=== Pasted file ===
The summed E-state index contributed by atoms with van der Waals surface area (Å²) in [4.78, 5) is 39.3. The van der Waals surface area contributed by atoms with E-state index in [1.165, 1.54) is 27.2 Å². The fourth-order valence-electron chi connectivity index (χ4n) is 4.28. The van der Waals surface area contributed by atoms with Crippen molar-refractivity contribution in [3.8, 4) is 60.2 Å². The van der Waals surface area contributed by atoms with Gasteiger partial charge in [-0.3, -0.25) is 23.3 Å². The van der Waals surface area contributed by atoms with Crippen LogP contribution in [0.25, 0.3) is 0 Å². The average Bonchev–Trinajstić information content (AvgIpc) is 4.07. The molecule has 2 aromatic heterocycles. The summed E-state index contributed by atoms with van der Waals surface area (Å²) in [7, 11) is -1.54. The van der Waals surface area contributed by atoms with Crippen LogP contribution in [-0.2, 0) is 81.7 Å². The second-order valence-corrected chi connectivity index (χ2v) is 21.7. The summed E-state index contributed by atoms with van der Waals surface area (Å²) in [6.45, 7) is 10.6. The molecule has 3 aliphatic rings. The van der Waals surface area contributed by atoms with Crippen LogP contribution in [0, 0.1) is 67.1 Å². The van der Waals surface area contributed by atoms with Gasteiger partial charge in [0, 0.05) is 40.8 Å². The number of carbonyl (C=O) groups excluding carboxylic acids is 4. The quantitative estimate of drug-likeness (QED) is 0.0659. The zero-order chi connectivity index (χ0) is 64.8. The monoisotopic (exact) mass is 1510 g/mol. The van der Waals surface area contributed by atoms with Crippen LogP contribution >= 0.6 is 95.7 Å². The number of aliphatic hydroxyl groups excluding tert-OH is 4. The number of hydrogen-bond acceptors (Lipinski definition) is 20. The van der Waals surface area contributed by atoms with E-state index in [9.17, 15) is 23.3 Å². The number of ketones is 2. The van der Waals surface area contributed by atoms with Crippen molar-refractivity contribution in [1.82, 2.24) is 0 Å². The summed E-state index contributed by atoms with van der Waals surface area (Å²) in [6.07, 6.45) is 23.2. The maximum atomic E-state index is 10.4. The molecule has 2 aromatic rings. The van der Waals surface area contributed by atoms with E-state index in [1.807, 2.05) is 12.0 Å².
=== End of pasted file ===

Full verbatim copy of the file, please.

The summed E-state index contributed by atoms with van der Waals surface area (Å²) in [4.78, 5) is 39.3. The van der Waals surface area contributed by atoms with E-state index in [1.165, 1.54) is 27.2 Å². The fourth-order valence-electron chi connectivity index (χ4n) is 4.28. The van der Waals surface area contributed by atoms with Crippen molar-refractivity contribution in [3.8, 4) is 60.2 Å². The van der Waals surface area contributed by atoms with Gasteiger partial charge in [-0.3, -0.25) is 23.3 Å². The van der Waals surface area contributed by atoms with Crippen LogP contribution in [0.25, 0.3) is 0 Å². The average Bonchev–Trinajstić information content (AvgIpc) is 4.07. The molecule has 2 aromatic heterocycles. The summed E-state index contributed by atoms with van der Waals surface area (Å²) in [7, 11) is -1.54. The van der Waals surface area contributed by atoms with Crippen LogP contribution in [-0.2, 0) is 81.7 Å². The second-order valence-corrected chi connectivity index (χ2v) is 21.7. The summed E-state index contributed by atoms with van der Waals surface area (Å²) in [6.45, 7) is 10.6. The molecule has 3 aliphatic rings. The van der Waals surface area contributed by atoms with Crippen LogP contribution in [0, 0.1) is 67.1 Å². The van der Waals surface area contributed by atoms with Gasteiger partial charge in [0, 0.05) is 40.8 Å². The number of carbonyl (C=O) groups excluding carboxylic acids is 4. The quantitative estimate of drug-likeness (QED) is 0.0659. The zero-order chi connectivity index (χ0) is 64.8. The monoisotopic (exact) mass is 1510 g/mol. The van der Waals surface area contributed by atoms with Crippen LogP contribution >= 0.6 is 95.7 Å². The number of aliphatic hydroxyl groups excluding tert-OH is 4. The number of hydrogen-bond acceptors (Lipinski definition) is 20. The van der Waals surface area contributed by atoms with E-state index in [9.17, 15) is 23.3 Å². The number of ketones is 2. The van der Waals surface area contributed by atoms with Crippen molar-refractivity contribution in [1.82, 2.24) is 0 Å². The summed E-state index contributed by atoms with van der Waals surface area (Å²) in [6.07, 6.45) is 23.2. The maximum atomic E-state index is 10.4. The molecule has 2 aromatic rings. The van der Waals surface area contributed by atoms with E-state index in [1.807, 2.05) is 12.0 Å².